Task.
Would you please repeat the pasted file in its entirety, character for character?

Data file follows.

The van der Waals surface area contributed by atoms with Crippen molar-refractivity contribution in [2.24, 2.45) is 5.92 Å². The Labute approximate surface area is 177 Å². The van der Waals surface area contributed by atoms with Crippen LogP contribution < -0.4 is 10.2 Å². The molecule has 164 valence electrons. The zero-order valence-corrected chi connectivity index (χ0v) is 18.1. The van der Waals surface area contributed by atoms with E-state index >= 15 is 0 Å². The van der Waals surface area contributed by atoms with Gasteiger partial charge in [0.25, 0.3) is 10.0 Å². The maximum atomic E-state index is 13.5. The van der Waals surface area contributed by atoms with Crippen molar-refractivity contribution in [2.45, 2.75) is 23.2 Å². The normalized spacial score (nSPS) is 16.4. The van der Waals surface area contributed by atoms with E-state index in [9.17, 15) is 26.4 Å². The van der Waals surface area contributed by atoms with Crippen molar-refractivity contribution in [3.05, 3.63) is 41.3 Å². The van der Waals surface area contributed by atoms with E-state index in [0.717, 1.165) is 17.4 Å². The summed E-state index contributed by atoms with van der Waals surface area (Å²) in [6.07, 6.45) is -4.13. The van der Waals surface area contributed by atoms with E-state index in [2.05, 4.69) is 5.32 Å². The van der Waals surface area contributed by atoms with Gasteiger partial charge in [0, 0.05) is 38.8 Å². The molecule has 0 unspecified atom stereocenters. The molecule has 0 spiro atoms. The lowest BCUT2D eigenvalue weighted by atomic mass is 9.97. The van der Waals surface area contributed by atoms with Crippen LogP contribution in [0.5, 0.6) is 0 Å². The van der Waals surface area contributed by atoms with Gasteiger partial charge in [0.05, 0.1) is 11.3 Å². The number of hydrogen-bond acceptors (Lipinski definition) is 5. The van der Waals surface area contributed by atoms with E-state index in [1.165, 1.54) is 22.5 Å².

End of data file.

The van der Waals surface area contributed by atoms with Crippen molar-refractivity contribution in [2.24, 2.45) is 5.92 Å². The Labute approximate surface area is 177 Å². The van der Waals surface area contributed by atoms with Crippen LogP contribution < -0.4 is 10.2 Å². The molecule has 164 valence electrons. The zero-order valence-corrected chi connectivity index (χ0v) is 18.1. The van der Waals surface area contributed by atoms with E-state index >= 15 is 0 Å². The van der Waals surface area contributed by atoms with Gasteiger partial charge in [0.25, 0.3) is 10.0 Å². The maximum atomic E-state index is 13.5. The van der Waals surface area contributed by atoms with Crippen molar-refractivity contribution in [2.45, 2.75) is 23.2 Å². The normalized spacial score (nSPS) is 16.4. The van der Waals surface area contributed by atoms with E-state index in [9.17, 15) is 26.4 Å². The van der Waals surface area contributed by atoms with Crippen molar-refractivity contribution in [3.05, 3.63) is 41.3 Å². The van der Waals surface area contributed by atoms with E-state index in [0.717, 1.165) is 17.4 Å². The summed E-state index contributed by atoms with van der Waals surface area (Å²) in [6.07, 6.45) is -4.13. The van der Waals surface area contributed by atoms with E-state index in [2.05, 4.69) is 5.32 Å². The van der Waals surface area contributed by atoms with Gasteiger partial charge in [0, 0.05) is 38.8 Å². The molecule has 0 unspecified atom stereocenters. The molecule has 0 spiro atoms. The lowest BCUT2D eigenvalue weighted by atomic mass is 9.97. The van der Waals surface area contributed by atoms with Crippen LogP contribution in [0.5, 0.6) is 0 Å². The van der Waals surface area contributed by atoms with Gasteiger partial charge in [0.05, 0.1) is 11.3 Å². The number of hydrogen-bond acceptors (Lipinski definition) is 5. The van der Waals surface area contributed by atoms with E-state index in [1.165, 1.54) is 22.5 Å².